Q: What are you most passionate about?

A: Many things But I make a great effort to connect the dots on what I do. I’m chairman of the Board of the National Democratic Institute, which is part of the Endowment for Democracy and I do believe we’re all the same and that everybody wants to make decisions about his or her own life, and that while democracy may be complicated, I am passionate about that. One of the things that I’m interested about is the question of whether political change comes first, or economic change. They go together because people want to vote and eat and so I believe in economic development and I also believe in economic relationships, so I have a global consulting firm and I work hard in order to help various companies play a positive role. I’m passionate about teaching, I do love to teach and so all that goes together and various parts of trying to keep learning new things.

Q: You’ve appeared on shows like “Parks and Rec,” and most recently on “Madam Secretary,” do you see more casting calls in your future?
A: I don’t think so but I have had a very good time.

Q: Are young people more disengaged?

A: I think it’s hard to have a general statement. I think that there are various times that engage people more than others. I think there’s some young people who think that they aren’t getting a response out of Washington or that getting involved but basically, it may be that the young people I know are not disengaged and what I do find is that the attempts to develop some kind of national service, that people may not want to be in the military but they do want to serve and trying to figure out and I think most of the young people I know are not disengaged.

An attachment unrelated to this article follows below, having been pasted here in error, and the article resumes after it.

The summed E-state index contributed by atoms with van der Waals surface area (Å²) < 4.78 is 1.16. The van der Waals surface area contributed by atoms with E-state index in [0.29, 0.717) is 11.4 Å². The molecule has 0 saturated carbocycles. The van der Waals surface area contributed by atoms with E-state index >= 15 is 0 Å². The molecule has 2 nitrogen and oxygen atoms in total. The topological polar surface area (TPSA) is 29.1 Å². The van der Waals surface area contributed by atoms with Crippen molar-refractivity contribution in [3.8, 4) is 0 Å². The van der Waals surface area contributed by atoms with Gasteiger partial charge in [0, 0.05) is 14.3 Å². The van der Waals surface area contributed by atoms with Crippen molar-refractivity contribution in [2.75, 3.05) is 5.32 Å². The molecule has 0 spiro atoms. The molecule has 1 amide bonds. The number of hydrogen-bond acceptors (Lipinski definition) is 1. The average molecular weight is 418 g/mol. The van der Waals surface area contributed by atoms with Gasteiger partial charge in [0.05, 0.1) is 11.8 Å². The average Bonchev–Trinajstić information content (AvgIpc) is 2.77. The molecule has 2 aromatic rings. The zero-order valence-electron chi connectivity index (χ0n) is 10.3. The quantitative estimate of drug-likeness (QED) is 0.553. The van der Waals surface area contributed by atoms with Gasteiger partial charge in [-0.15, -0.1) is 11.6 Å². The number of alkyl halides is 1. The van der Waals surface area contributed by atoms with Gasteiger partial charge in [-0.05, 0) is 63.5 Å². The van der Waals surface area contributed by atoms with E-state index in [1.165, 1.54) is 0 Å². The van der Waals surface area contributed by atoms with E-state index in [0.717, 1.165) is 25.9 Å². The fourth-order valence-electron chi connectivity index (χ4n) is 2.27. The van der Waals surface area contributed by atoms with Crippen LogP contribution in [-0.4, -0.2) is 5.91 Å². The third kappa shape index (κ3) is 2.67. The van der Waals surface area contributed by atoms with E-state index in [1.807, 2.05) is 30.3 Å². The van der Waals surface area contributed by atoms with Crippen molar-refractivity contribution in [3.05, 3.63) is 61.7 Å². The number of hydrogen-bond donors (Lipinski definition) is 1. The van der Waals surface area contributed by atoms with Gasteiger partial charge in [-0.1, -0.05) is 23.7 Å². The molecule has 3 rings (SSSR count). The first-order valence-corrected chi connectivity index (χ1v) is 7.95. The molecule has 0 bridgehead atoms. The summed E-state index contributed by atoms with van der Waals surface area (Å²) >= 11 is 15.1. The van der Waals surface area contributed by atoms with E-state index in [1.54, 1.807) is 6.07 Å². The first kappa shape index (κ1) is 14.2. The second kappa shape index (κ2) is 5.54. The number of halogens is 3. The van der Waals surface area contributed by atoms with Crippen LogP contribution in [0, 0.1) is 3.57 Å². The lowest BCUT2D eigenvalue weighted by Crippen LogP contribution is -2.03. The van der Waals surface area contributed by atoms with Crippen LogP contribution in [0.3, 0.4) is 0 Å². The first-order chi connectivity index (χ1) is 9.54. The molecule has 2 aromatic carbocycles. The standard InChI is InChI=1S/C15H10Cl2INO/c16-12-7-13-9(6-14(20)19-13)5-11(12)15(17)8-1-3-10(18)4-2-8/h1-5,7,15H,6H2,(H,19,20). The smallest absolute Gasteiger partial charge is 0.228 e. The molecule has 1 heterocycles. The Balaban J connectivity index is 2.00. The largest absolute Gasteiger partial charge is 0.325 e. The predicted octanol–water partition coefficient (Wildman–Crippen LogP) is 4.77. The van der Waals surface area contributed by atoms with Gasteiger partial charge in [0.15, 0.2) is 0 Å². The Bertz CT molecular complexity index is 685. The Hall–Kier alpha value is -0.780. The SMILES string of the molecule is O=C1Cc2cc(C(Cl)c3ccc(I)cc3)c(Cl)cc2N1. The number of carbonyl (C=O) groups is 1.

Q: What is the most important trait for overcoming challenges?

A: Being determined. I think first of all you have to understand what the challenges are. When I was in second or third grade, very young, I had a report card and it said “Madeleine is discouraged by first difficulties,” and my father kept saying you cannot be discouraged by first difficulties so I think that…I grew up with that kind of thinking. Nothing is simple at the beginning but you cannot be discouraged by first difficulties and if it isn’t difficult it may not be worth doing. The easy things are done kind of routinely. I think not being discouraged by first difficulties and then sort of deciding that you’re just going to push through.